Embryo: 40 (Trikont/Yellow Eye)

 |   |  1 min read

Embryo: 1000 Feet (1971)
Embryo: 40 (Trikont/Yellow Eye)

Might as well confess, until a fortnight ago I had never heard of Embryo at any point in their 40 year career -- but they are already well on their way to becoming my new favourite German jazz-rock ensemble.

From my reading of the impressive booklet which comes with this double disc they should have been across everyone's sightlines at some stage: they played straight after Hendrix at his final concert; were the first Kraut-rock band to play a major festival in Britain (Reading in '73); played with jazz musicians such as Mal Waldron; spent time with Fela in Nigeria and Ravi Shankar in India; have had over 400 musicians pass through their ranks (which makes the Chills seems stable); they toured in Morocco; brought Trilok Gurtu to the West; Nick McCarthy of Franz Ferdinand was in the band when he was studying in Germany; they have most recently played with NYC underground rockers No Neck Blues Band; seem to have been on the road or performing in most parts of the planet for the past four decades . . .

This loosely chronological collection brings together 28 rare tracks (rare? I guess so given how little I knew) and charts a journey from slightly pro-rock through the wonderful Morocco with Mal Waldron (Embryo mainstay Christian Burchard is a drummer who plays mean vibes also) then into India with altoist Charlie Mariano on the experimental Ticket to India with extraordinary guitar by Roman Buka, and later a sarod player Kenneth Wells from Canada who they discoverd busking in a tube station in Munich, as well as Indian ensembles in Bombay and Calcutta.

Then there is music influenced by their experiences in Morocco, flamenco (with Chris Karrer who was in a version of Amon Duul), Yoruban sounds picked up in Lagos . . .

This is an extraordinary travelogue in sound made all the more fascinating by the sheer diversity (and alarmingly high standard) of music on display. Some of this stretches right out (Ticket to India is a compelling 11-plus minutes) and other have an almost pop economy.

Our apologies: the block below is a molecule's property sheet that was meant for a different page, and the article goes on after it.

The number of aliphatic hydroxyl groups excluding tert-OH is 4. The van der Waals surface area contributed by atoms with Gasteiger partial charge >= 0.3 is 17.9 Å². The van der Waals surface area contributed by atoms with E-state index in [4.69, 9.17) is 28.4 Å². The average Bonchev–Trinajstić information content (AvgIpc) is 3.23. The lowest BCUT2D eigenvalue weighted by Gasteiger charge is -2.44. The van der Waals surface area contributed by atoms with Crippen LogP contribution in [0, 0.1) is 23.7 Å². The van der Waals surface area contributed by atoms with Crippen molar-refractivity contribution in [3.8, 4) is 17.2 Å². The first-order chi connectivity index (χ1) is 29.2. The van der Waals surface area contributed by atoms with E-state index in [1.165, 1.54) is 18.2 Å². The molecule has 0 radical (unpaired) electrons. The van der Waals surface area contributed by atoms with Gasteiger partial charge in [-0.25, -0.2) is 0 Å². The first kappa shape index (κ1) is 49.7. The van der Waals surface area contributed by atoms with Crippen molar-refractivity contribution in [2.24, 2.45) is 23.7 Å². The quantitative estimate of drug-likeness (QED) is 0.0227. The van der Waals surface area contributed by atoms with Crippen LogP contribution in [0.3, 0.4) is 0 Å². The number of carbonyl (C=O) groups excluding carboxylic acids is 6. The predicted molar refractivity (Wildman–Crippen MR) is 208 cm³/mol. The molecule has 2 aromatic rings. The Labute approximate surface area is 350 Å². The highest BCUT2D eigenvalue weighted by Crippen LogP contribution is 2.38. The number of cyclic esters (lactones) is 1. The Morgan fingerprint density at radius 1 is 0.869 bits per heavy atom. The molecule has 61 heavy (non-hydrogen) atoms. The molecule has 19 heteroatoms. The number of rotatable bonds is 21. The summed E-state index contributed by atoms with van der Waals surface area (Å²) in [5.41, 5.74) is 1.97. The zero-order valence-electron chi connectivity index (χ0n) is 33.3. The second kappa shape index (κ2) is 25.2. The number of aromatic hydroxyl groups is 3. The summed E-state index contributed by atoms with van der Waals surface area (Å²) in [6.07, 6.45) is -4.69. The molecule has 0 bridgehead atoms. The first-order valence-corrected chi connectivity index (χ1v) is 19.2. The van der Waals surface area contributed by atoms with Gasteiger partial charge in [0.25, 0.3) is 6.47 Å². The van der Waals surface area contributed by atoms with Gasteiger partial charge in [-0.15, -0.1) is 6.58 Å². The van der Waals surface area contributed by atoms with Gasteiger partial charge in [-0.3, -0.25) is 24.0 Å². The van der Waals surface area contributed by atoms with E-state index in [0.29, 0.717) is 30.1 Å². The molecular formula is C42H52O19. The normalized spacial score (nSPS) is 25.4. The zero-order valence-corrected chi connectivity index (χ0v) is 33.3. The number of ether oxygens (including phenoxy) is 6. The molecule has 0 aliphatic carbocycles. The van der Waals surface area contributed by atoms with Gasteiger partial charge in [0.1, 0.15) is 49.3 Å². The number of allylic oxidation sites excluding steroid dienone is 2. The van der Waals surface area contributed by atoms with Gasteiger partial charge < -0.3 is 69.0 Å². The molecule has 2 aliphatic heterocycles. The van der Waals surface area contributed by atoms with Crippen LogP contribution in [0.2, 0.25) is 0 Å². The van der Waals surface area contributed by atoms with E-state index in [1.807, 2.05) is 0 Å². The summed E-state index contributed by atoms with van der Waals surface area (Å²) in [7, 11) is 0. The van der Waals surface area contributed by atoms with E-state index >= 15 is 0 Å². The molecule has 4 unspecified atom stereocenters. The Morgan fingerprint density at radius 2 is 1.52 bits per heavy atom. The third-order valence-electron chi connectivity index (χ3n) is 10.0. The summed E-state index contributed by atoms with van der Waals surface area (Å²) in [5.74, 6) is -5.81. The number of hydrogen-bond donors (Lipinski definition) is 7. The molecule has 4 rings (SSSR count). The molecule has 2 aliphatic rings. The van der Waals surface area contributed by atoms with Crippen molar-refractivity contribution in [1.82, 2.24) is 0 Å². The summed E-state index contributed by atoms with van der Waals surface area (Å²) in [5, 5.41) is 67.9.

Quite a discovery. 

Share It

Your Comments

mark - Sep 20, 2010

that's the thing i love about this site Graham - being introduced to new music. Now i am going to have to go and track down music from this band. The digging never stops :-)

post a comment

More from this section   Jazz articles index

Kim Paterson: The Duende (Sarang Bang Records)

Kim Paterson: The Duende (Sarang Bang Records)

Auckland trumpeter Kim Paterson has been around for perhaps as long as most jazz listeners can recall but has been poorly represented on albums under his own name. In fact I'm scratching to think... > Read more

ORNETTE COLEMAN AND THE NAKED LUNCH SOUNDTRACK (1991): Something else, again

ORNETTE COLEMAN AND THE NAKED LUNCH SOUNDTRACK (1991): Something else, again

Movie director David Cronenberg was a gutsy guy, asking Ornette Coleman to play on the soundtrack for his inspired but ultimately flawed realisation of crusty old Bill Burroughs’ Naked Lunch.... > Read more

Elsewhere at Elsewhere

THE FAMOUS ELSEWHERE SONGWRITER QUESTIONNAIRE: Candice Milner

THE FAMOUS ELSEWHERE SONGWRITER QUESTIONNAIRE: Candice Milner

No musician just appears out of nowhere . . . although Candice Milner, now 18, comes pretty close. Her single Run For It won the audience.co.nz monthly chart in June and that set her on the path... > Read more

Charley Pride: Lawyers, sums and money

Charley Pride: Lawyers, sums and money

The phone call was going to be a simple one. The gentleman in question was truly one of country music's real gentleman, Charley Pride, the black singer who had conquered the whitest music genre... > Read more